of the state. There were no constitutional barriers between him and the peniile.
His declaration that he was the State, was not .'i mere idle boast, but an absohite
truth. "The go\'erinnent of Louis is a great fact," sa_\'s (iuizot, "a powerful and
brilliant f.act, but it was built upon sand." He was despotic, bigoted and intoler-
ant, ignored the rights of man and by his extravagance and the ])riisecution of
useless w.ars hurrieil the natii.m into bankruptcy. His reign was signalized by
the revocation of the Edict of Nantes, a liberal act pas.sed under Henry l\'. that
had given to the Huguenots reliej_f from persecution.

S])ain, under the rule of Philip II. had grown to vast dimensions but her
power suddenly dwindled and the sceptre ]),assed from her grasp. It was her
proud boast in the days of her glory that the sun never set upon her pos.sessions.
Macaulev, in commenting upon the importance and extent of Spain, says: "That
the empire of Phili|) II. was undoubte])ean politics in a great
measure had departed. The Spaniards made no settlements in the new world
to escape persecution. When they came they were actuated by other motives.

The Spanish soldiers and, adventurers of that period were undoubtedly brave
and daring explorers but cruel and inhuman masters. To be sure they carried the
cross in one hand but they wielded the sword in the other and ignored the influ-
ence of the former by the cruel and desperate use of the latter. The greed of
the Spaniards in America for gold, deadened every sentiment of humanity. There
was no desert too broad to cross, no mountain too high to climb, no river too
swift to ford, no wilderness too deep to penetrate in their desperate hunt for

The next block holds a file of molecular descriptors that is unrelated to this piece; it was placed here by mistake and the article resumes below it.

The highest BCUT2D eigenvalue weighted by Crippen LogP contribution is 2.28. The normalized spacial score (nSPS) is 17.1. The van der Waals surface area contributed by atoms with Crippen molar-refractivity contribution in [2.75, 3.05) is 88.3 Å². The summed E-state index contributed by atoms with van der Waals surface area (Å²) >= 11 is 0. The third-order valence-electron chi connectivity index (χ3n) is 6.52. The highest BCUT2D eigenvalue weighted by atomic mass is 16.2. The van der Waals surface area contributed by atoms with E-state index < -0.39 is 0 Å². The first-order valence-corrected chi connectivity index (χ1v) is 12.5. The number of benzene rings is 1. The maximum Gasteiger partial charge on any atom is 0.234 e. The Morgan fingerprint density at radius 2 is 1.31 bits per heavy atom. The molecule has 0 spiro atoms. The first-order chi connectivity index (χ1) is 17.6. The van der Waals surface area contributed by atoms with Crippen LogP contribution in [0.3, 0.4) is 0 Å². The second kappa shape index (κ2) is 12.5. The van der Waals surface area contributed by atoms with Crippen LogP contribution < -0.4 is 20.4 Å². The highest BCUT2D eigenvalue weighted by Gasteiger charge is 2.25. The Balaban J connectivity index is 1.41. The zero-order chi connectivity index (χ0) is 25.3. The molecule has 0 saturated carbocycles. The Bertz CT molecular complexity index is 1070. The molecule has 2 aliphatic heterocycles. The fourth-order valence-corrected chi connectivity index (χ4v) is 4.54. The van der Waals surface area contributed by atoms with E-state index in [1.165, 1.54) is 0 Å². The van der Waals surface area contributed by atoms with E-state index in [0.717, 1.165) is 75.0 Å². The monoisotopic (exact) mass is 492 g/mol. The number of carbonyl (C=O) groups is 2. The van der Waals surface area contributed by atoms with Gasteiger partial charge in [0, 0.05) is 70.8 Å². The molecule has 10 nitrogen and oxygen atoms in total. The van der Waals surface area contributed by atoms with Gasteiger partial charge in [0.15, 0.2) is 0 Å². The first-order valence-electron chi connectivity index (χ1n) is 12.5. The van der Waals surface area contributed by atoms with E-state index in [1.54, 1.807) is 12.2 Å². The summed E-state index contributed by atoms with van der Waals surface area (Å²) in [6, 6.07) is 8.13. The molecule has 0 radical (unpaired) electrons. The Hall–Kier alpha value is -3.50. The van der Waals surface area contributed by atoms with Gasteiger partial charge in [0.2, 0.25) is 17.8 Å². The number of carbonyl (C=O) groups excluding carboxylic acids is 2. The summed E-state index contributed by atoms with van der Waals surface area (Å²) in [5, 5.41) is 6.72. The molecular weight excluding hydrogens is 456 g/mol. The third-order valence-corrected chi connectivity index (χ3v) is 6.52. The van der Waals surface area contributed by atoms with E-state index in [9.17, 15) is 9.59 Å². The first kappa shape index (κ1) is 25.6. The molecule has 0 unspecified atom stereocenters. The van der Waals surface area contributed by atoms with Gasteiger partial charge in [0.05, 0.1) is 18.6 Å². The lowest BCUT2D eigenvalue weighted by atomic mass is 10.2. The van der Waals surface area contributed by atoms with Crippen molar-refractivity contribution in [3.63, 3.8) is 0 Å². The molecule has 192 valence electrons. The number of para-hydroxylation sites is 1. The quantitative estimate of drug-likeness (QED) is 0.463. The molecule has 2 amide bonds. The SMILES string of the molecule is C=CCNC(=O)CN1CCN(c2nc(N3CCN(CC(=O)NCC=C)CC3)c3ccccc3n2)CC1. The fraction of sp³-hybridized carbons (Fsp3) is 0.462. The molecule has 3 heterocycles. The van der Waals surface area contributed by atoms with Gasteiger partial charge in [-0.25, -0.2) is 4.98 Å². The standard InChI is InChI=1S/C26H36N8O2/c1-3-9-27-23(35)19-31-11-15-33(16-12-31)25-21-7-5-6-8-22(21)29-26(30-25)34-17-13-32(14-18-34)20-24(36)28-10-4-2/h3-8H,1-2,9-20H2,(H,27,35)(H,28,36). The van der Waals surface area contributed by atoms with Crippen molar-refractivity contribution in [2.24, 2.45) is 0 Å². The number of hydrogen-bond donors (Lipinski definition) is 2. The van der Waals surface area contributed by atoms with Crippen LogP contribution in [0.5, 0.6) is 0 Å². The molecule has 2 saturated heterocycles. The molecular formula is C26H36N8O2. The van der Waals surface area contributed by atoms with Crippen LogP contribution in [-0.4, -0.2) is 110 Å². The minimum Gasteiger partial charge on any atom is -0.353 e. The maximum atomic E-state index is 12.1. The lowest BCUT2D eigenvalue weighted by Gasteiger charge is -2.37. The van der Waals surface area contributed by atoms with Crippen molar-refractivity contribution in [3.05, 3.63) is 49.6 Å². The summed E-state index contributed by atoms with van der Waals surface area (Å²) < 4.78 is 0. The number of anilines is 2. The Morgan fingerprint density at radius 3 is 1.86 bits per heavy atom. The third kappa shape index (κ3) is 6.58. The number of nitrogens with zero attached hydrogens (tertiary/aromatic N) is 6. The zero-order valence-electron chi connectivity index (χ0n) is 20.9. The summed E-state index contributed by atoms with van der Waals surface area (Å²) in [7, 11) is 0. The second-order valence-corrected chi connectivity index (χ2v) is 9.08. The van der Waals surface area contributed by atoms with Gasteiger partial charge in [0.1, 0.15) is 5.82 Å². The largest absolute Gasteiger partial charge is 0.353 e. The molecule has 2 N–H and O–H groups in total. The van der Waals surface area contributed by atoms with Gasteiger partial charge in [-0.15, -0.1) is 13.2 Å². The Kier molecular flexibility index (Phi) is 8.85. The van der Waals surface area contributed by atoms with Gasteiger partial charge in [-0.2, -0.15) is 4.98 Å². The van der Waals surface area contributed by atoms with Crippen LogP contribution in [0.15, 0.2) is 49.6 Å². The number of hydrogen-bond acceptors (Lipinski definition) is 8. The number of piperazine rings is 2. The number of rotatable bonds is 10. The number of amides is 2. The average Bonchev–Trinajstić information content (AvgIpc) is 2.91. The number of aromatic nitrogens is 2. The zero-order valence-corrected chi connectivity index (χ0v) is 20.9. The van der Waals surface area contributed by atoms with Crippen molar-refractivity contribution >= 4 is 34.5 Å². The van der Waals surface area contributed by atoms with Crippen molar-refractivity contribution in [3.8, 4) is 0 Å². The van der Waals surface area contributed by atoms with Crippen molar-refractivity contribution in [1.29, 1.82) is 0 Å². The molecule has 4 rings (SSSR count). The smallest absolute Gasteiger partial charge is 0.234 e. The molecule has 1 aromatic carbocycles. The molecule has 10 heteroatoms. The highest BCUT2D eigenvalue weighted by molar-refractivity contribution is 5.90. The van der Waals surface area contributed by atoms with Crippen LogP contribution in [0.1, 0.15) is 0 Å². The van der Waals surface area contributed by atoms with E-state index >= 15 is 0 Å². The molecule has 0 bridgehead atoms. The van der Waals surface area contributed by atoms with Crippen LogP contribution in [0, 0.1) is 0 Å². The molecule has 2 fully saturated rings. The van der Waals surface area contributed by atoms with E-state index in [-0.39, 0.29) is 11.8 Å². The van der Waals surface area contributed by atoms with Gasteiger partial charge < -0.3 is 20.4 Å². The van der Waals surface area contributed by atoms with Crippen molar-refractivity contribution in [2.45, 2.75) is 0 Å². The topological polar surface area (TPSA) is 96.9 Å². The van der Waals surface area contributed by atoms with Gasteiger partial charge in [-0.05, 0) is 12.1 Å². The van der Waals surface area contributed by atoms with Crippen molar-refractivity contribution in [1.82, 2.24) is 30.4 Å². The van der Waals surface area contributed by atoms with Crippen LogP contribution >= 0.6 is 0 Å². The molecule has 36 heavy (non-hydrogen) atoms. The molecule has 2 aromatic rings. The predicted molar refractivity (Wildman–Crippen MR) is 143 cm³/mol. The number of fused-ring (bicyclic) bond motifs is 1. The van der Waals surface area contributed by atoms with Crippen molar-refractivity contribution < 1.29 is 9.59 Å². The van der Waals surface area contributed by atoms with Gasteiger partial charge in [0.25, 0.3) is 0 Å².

wealth. They were lost to every impulse of human sympathy in their treatment
of the poor natives. They scourged and drove them under the lash and sword to
dig and delve in the mines in search of the precious metals. The only purpose of
the Spanish adventurer at that period was to discover a fountain of perennial
vouth or a mine of perpetual wealth.

Bartollomeo Las Casas, an earnest and a most devout Spanish priest who
undertook to carry the Christian faith into these benighted regions, soon began
to protest against the savage treatment of the natives at the hands of his fellow
countrymen. In his account of the Spaniards in the Island of Cuba he relates
that a certain Cacique named Hatbuey had unfortunately fallen into their hands
and was burned alive. While in the midst of flames, fastened to a stake, he wa^
promised eternal life if he would believe. "Hatbuey reflecting on the matter as
much as the place and condition in which lie was would ])erniit, asked the tnar
that instructed him. whether the gate of heaven was open to the Spaniards, and
being answered that such of them as were good men might hope for entrance
there, the Cacique without any further deliberation told him he had no mind to
go to heaven for fear of meeting so cruel and wicked a company as they were.
but would rather go to hell where he might be delivered from the troublesome
.sight of such kind of people." This is the testimony of a dev.ut and an earnest
priest who. making every sacrifice, carried to these simple peojile in the new
land the Gospel and the cross of Christ. It was fortunate that Spain .

Germany had passed through the horrors of the Thirty Years' War, a relig-